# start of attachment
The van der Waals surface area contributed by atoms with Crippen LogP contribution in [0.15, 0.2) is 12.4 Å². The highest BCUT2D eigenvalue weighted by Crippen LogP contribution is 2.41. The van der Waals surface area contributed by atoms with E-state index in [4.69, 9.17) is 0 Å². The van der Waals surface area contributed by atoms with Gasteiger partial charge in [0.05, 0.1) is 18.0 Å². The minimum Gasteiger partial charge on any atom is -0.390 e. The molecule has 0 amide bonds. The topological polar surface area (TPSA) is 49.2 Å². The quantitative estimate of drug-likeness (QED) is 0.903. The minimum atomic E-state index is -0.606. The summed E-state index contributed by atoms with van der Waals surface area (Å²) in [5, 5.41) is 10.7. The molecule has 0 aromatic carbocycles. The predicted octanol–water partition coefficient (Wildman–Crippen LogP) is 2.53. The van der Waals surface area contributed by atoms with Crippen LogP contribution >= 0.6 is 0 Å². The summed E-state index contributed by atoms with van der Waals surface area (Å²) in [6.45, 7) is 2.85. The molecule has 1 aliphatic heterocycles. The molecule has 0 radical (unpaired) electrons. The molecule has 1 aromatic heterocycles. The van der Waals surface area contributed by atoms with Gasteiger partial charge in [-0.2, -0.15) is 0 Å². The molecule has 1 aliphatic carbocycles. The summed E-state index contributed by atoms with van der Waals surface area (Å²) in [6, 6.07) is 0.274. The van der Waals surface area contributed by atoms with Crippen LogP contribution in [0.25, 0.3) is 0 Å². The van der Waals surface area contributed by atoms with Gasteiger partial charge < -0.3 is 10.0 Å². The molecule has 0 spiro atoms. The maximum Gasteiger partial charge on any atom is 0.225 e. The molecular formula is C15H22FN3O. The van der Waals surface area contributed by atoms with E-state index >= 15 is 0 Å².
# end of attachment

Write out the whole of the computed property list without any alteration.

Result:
The van der Waals surface area contributed by atoms with Crippen LogP contribution in [0.15, 0.2) is 12.4 Å². The highest BCUT2D eigenvalue weighted by Crippen LogP contribution is 2.41. The van der Waals surface area contributed by atoms with E-state index in [4.69, 9.17) is 0 Å². The van der Waals surface area contributed by atoms with Gasteiger partial charge in [0.05, 0.1) is 18.0 Å². The minimum Gasteiger partial charge on any atom is -0.390 e. The molecule has 0 amide bonds. The topological polar surface area (TPSA) is 49.2 Å². The quantitative estimate of drug-likeness (QED) is 0.903. The minimum atomic E-state index is -0.606. The summed E-state index contributed by atoms with van der Waals surface area (Å²) in [5, 5.41) is 10.7. The molecule has 0 aromatic carbocycles. The predicted octanol–water partition coefficient (Wildman–Crippen LogP) is 2.53. The van der Waals surface area contributed by atoms with Crippen LogP contribution >= 0.6 is 0 Å². The summed E-state index contributed by atoms with van der Waals surface area (Å²) in [6.45, 7) is 2.85. The molecule has 1 aliphatic heterocycles. The molecule has 0 radical (unpaired) electrons. The molecule has 1 aromatic heterocycles. The van der Waals surface area contributed by atoms with Gasteiger partial charge in [-0.2, -0.15) is 0 Å². The molecule has 1 aliphatic carbocycles. The summed E-state index contributed by atoms with van der Waals surface area (Å²) in [6, 6.07) is 0.274. The van der Waals surface area contributed by atoms with Crippen LogP contribution in [0.25, 0.3) is 0 Å². The van der Waals surface area contributed by atoms with Gasteiger partial charge < -0.3 is 10.0 Å². The molecule has 0 spiro atoms. The maximum Gasteiger partial charge on any atom is 0.225 e. The molecular formula is C15H22FN3O. The van der Waals surface area contributed by atoms with E-state index >= 15 is 0 Å².